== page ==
On June 6, the Supreme Court of the United States decided Stanford University v. Roche Molecular Systems, a closely watched case involving patent rights to inventions developed using federal funds. The dispute, which involved tests for measuring the efficacy of HIV treatments, resulted in a decisive ruling in favor of Roche. This is the first patent case in which the Supreme Court has affirmed the Federal Circuit notwithstanding the solicitor general urging reversal.
The case arose from a collaboration between a Stanford researcher and a small biotech startup, Cetus, in which the researcher assigned any resulting inventions to Cetus. Working with Cetus scientists, the researcher developed a technique for quantifying HIV in human blood. Roche later acquired Cetus’s assets and now makes HIV test kits that are used to treat AIDS in hospitals and clinics worldwide. After the collaboration ended, Stanford obtained patents on the technique and sued Roche for infringement.
When Roche defended on the ground that it was a co-owner of the patents under the assignment, Stanford argued that the assignment was void because, it claimed, the researcher’s work had been federally funded. The district court agreed with Stanford, ruling that the federal Bayh-Dole Act gave title to federally funded inventions to the federal contractor (here, Stanford), regardless of any assignment by the inventor. The Federal Circuit reversed, ruling that the Bayh-Dole Act did not change the ordinary rules of patent assignment.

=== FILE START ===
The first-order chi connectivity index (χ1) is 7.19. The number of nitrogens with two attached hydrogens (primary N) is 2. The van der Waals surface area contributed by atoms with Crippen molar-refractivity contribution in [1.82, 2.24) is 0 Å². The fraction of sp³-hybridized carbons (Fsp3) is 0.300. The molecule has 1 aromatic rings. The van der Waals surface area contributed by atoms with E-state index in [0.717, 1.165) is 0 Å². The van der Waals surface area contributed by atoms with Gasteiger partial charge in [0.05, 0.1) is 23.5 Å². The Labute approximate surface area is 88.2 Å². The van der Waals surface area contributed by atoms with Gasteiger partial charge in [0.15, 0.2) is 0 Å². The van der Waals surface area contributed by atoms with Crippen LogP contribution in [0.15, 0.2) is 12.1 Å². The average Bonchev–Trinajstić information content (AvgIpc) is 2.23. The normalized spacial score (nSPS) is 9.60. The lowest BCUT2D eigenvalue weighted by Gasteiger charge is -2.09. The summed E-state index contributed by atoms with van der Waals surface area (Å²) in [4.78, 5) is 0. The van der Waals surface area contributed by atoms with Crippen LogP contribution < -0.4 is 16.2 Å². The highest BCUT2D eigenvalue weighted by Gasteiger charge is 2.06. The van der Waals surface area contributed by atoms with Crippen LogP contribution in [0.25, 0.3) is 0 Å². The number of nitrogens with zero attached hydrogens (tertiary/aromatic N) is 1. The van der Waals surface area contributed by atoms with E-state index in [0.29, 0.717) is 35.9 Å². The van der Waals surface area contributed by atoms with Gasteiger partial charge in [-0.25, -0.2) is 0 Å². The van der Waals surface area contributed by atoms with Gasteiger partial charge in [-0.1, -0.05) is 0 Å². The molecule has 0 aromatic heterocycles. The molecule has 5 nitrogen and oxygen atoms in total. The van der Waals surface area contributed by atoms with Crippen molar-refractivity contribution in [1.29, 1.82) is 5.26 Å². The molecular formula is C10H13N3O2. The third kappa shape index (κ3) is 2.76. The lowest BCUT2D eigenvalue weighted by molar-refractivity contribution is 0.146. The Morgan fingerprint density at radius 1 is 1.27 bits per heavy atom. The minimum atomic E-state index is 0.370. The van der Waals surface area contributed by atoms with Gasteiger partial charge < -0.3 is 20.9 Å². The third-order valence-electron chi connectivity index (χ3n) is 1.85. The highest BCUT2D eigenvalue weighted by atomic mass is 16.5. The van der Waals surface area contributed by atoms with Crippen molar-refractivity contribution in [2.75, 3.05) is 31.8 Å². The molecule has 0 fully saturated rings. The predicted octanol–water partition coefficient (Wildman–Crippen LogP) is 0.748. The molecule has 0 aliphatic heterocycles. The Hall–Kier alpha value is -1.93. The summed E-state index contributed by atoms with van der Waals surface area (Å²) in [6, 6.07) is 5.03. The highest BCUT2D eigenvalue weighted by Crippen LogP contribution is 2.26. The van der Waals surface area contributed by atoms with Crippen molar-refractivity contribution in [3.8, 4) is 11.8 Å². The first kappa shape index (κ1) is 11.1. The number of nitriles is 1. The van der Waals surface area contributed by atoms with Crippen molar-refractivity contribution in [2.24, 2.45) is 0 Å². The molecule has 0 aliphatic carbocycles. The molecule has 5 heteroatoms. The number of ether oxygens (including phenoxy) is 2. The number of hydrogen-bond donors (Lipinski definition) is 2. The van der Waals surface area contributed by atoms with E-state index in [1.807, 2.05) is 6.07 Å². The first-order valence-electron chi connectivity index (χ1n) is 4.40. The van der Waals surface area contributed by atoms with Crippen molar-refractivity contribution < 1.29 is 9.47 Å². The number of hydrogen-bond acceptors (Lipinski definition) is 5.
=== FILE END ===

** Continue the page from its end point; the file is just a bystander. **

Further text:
Stanford petitioned for certiorari, and the Supreme Court called for the views of the solicitor general of the United States, who recommended that the Court take the case and reverse the Federal Circuit’s ruling in Roche’s favor. After the Court granted certiorari, the case garnered a great deal of attention from amici, due to the potentially broad-ranging implications for government contracting and patent assignments. Stanford was supported by most major research universities, but WilmerHale was able to obtain broad-based support from the pharmaceutical industry, Silicon Valley, the biotech industry, and the American Association of University Professors. The briefs on Roche’s side stressed the importance of the longstanding rule that an invention is owned by its inventor, subject to assignment, and the lack of any evidence that Congress had meant to change that.
In a 7-2 decision, the Court affirmed Roche’s position. In the opinion, which adopted many of the arguments made in WilmerHale’s brief, Chief Justice Roberts wrote: “Although much in intellectual property law has changed in the 220 years since the first Patent Act, the basic idea that inventors have the right to patent their inventions has not.” While Justices Breyer and Ginsburg dissented, they did so on a ground that Stanford had neither raised nor briefed and that was accordingly not before the Court.